Biggest civil service union rejects pay trend results

PUBLISHED : Monday, 15 June, 2009, 12:00am
UPDATED : Monday, 15 June, 2009, 12:00am

Hong Kong's largest civil servants' union has dismissed results of the latest pay trend survey as 'politicised' and 'unscientific', saying the government committee that handles the survey 'should be folded' if it does not allow opposition voices.

The comments came after the endorsement of the annual report by the 16-member Pay Trend Survey Committee with only four opposition votes last week. Findings show that civil servants at lower, middle and upper ranks could face wage cuts of up to 0.96 per cent, 1.98 per cent and 5.38 per cent respectively.

Peter Wong Hyo, president of the Chinese Civil Servants' Association that has objected to the report, said yesterday that it had been passed using an inappropriate procedure.

'Since the introduction of the mechanism in 1974, the committee had always been successful in resolving technical issues of the pay trend survey even when there were serious disagreements. But this year the situation is totally different,' Mr Wong said. 'Scientific principles were bypassed ... The endorsement of the report was announced in a high-profile manner without mentioning controversy within the committee.'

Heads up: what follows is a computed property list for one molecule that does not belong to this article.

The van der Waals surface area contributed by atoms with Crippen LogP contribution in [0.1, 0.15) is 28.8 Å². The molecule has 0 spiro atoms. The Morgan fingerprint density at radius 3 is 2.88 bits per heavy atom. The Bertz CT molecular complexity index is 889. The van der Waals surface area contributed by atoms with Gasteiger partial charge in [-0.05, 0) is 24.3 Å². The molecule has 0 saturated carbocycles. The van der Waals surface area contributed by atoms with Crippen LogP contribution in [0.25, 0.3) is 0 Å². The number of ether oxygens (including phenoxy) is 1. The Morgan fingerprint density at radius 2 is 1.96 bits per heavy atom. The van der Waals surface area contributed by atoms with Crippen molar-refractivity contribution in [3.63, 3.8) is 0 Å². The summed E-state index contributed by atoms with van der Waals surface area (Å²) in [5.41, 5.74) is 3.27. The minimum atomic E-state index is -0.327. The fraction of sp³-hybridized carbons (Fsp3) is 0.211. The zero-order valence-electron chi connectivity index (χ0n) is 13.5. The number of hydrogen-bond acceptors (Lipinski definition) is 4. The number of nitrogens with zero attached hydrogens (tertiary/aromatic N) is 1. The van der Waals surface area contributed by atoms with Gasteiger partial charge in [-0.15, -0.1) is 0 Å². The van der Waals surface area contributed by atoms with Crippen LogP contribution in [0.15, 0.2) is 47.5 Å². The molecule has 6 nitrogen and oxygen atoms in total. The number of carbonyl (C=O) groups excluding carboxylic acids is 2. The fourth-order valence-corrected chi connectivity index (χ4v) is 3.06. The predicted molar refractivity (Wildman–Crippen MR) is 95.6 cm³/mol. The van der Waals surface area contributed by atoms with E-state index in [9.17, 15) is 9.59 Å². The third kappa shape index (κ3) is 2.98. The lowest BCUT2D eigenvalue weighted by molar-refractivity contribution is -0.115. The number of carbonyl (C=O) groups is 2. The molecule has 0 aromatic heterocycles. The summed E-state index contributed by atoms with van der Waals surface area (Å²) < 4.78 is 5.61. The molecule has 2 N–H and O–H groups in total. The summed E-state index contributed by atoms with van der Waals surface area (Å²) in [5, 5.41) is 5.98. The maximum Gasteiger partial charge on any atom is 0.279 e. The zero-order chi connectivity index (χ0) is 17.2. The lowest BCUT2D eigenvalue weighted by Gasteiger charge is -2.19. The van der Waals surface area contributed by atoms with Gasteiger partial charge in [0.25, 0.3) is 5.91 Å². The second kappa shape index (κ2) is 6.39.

Union vice-president Li Kwai-yin, also a committee member, said the method of compiling the survey results was flawed because one or two participating companies had adopted different bases on which to analyse pay levels for this year and last year. 'There was not a consistent basis of comparison,' she said.

Mr Wong criticised committee chairwoman Virginia Choi Wai-kam, alternative chairman Barry Cheung Chun-yuen and Michelle Li Mei-sheung, secretary general of the Joint Secretariat for the Advisory Bodies on Civil Service and Judicial Salaries and Conditions of Service.

He said their way of handling the survey was misleading the public.

Opposition views were ignored, Mr Wong said. 'It is meaningless if we act as a rubber stamp there. I would suggest that the committee should be folded if it doesn't allow members to raise doubts.'

He dismissed reports in three Chinese-language newspapers that the association had only raised doubts on the data provided by the companies in question after the release of the results because it did not favour the figures.

He said the union reserved the right to hold 'those who mishandled the matter in the committee' accountable and 'some media organisations which have damaged the reputation of the association'.

But he declined to say whether legal action would be taken, saying the union would seek legal advice.

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